From the “Tiananmen Massacre” to the “Lhasa Protests”


To mark the 25th anniversary of the Tiananmen Square protests, here is an article first published by Global Research April 10, 2008.

As I read and watched the media coverage of Tibetan “protesters” unleashing their “pent-up” anger against Han civilians in Lhasa on March 14, 2008, I sensed sympathetic sentiment from the reporters who portrayed violent acts as a “test” to “Beijing’s grip” on Tibet, while the victims were almost invisible in their coverage.

Unbalanced coverage, I thought. I looked online and found eyewitness accounts by Western tourists. They described “mobs” gone “crazy” in “riots”, and showed videos of civilians being chased, stoned and beaten. I felt sympathy to the victims.

Then, I came upon a video clip by CTV, a national television network in Canada, showing dark-faced Nepalese police beating Tibetan demonstrators with sticks while a Tibetan talked about Chinese suppressing protests. I felt such grafting a gross fabrication.

It didn’t appear to be a mistake as I found similar fabrications in other mainstream newspapers and TV programs in the West. I began to wonder: Is there a Western conspiracy to smear China? Or this is merely a reflection of the West’s sentiment towards the Tibet issue?

Either way, my trust in the Western media’s fairness and objectiveness began to waver. I wonder if I had been deceived by its report of the “Tiananmen Massacre”.

While a graduate student at the University of Toronto, I coordinated, immediately after the “Massacre”, the campaign to fax reports with pictures of the killed in Beijing to other parts of China, to tell people the truth.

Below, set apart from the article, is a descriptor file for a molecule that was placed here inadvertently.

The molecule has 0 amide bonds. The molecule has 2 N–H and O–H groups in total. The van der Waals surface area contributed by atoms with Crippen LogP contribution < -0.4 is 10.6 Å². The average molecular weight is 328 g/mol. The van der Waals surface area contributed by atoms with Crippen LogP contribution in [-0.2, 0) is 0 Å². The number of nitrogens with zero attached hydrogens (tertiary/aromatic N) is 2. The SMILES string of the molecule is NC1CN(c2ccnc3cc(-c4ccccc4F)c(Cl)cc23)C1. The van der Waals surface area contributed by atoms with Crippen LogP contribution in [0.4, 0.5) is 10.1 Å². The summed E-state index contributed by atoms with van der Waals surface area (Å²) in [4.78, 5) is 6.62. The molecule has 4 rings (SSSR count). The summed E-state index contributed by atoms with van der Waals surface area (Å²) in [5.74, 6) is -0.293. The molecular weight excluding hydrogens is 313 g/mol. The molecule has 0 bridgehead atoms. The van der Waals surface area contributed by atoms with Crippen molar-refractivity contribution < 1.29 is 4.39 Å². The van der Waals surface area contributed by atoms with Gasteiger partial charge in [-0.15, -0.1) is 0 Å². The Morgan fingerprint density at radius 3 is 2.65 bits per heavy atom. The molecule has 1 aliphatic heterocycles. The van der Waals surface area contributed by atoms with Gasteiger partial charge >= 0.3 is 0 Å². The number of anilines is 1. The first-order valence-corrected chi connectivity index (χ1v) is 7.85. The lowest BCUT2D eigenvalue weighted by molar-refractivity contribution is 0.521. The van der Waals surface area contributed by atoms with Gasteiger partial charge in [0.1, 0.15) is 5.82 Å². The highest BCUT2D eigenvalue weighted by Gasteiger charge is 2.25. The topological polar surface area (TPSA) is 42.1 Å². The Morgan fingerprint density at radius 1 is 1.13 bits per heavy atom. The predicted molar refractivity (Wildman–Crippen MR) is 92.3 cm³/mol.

My parents in China had warned me to not participate in any political movement since my father had been jailed for four years without a trial during the Cultural Revolution and everyone in my family had been implicated.

But I would not return to China. I had been driven out of China by the government’s declaration to the world that “homosexuals do not exist in China.”

For my fellow students “massacred” on Tiananmen Square, I must do my part to spread the Western media’s report of truth to other parts of China, safely from Canada.

One of our fax receivers faxed back to us to thank us for telling the truth. Then, they told us to stop faxing because guards had been posted by fax machines. The Chinese government maintained that no one died on Tiananmen Square.

I disbelieved it.

Now, after witnessing the distorted coverage of the Lhasa riots by the Western media, I wasn’t so sure if the “Massacre” that had been told to me was true.

I researched online and found a 20-segment video documentary in Chinese. It chronicled the Tiananmen student movement with interviews of the student leaders and other leading figures on Tiananmen Square. It seemed credible. It showed facts that I did not know before.

Some hunger strikers actually ate. I had seen a Chinese government’s video showing some hunger strikers including the student leader Wuer Kaixi eating in a restaurant, and I had dismissed it, partly because I hadn’t seen it in the Western media’s coverage.

There was no democracy on Tiananmen Square. Whoever controlled the loud speaker spoke on behalf of everyone. Factions of students fought to control the loud speaker. There were almost three to four attempted coups daily.

After the government made one after another concession to the students’ demands, on May 27, 1989, a coalition of the student leaders and supporting workers and intellectuals agreed that the students would leave Tiananmen Square on May 30 so that they could, as student leader Wang Dang had long advocated, continue to pursue grassroots democracy on campuses.

But radical student leaders changed their minds and decided to stay on the Square. One of them was Commander-in-Chief Chai Ling.